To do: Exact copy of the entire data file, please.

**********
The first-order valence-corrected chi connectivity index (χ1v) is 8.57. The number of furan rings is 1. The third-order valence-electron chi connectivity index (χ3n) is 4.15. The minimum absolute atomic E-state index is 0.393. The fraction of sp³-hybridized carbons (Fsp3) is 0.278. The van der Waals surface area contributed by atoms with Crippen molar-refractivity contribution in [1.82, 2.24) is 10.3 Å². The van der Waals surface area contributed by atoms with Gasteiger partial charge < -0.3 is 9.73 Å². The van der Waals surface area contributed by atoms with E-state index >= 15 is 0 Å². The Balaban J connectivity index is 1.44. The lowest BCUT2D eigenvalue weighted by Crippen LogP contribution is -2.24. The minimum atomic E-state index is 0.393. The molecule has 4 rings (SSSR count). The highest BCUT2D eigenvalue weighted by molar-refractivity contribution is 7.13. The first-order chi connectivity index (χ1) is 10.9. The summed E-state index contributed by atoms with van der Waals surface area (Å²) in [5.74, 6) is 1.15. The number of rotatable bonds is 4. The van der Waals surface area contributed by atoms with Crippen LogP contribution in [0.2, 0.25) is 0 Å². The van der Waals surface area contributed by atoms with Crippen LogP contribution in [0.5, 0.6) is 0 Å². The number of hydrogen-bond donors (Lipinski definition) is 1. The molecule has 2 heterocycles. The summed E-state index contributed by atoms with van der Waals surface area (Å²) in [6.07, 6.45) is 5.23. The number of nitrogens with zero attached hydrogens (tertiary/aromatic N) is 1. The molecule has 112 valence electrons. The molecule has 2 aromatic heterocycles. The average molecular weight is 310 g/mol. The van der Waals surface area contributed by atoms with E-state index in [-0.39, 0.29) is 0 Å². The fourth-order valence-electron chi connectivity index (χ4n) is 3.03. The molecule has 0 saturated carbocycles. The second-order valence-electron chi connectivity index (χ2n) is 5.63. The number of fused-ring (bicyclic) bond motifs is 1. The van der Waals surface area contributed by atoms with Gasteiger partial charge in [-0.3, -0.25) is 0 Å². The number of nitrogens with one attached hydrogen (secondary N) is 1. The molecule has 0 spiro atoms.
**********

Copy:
The first-order valence-corrected chi connectivity index (χ1v) is 8.57. The number of furan rings is 1. The third-order valence-electron chi connectivity index (χ3n) is 4.15. The minimum absolute atomic E-state index is 0.393. The fraction of sp³-hybridized carbons (Fsp3) is 0.278. The van der Waals surface area contributed by atoms with Crippen molar-refractivity contribution in [1.82, 2.24) is 10.3 Å². The van der Waals surface area contributed by atoms with Gasteiger partial charge < -0.3 is 9.73 Å². The van der Waals surface area contributed by atoms with E-state index >= 15 is 0 Å². The Balaban J connectivity index is 1.44. The lowest BCUT2D eigenvalue weighted by Crippen LogP contribution is -2.24. The minimum atomic E-state index is 0.393. The molecule has 4 rings (SSSR count). The highest BCUT2D eigenvalue weighted by molar-refractivity contribution is 7.13. The first-order chi connectivity index (χ1) is 10.9. The summed E-state index contributed by atoms with van der Waals surface area (Å²) in [5.74, 6) is 1.15. The number of rotatable bonds is 4. The van der Waals surface area contributed by atoms with Crippen LogP contribution in [0.2, 0.25) is 0 Å². The van der Waals surface area contributed by atoms with Crippen LogP contribution in [0.5, 0.6) is 0 Å². The number of hydrogen-bond donors (Lipinski definition) is 1. The molecule has 2 heterocycles. The summed E-state index contributed by atoms with van der Waals surface area (Å²) in [6.07, 6.45) is 5.23. The number of nitrogens with zero attached hydrogens (tertiary/aromatic N) is 1. The molecule has 112 valence electrons. The molecule has 2 aromatic heterocycles. The average molecular weight is 310 g/mol. The van der Waals surface area contributed by atoms with E-state index in [-0.39, 0.29) is 0 Å². The fourth-order valence-electron chi connectivity index (χ4n) is 3.03. The molecule has 0 saturated carbocycles. The second-order valence-electron chi connectivity index (χ2n) is 5.63. The number of fused-ring (bicyclic) bond motifs is 1. The van der Waals surface area contributed by atoms with Gasteiger partial charge in [-0.3, -0.25) is 0 Å². The number of nitrogens with one attached hydrogen (secondary N) is 1. The molecule has 0 spiro atoms.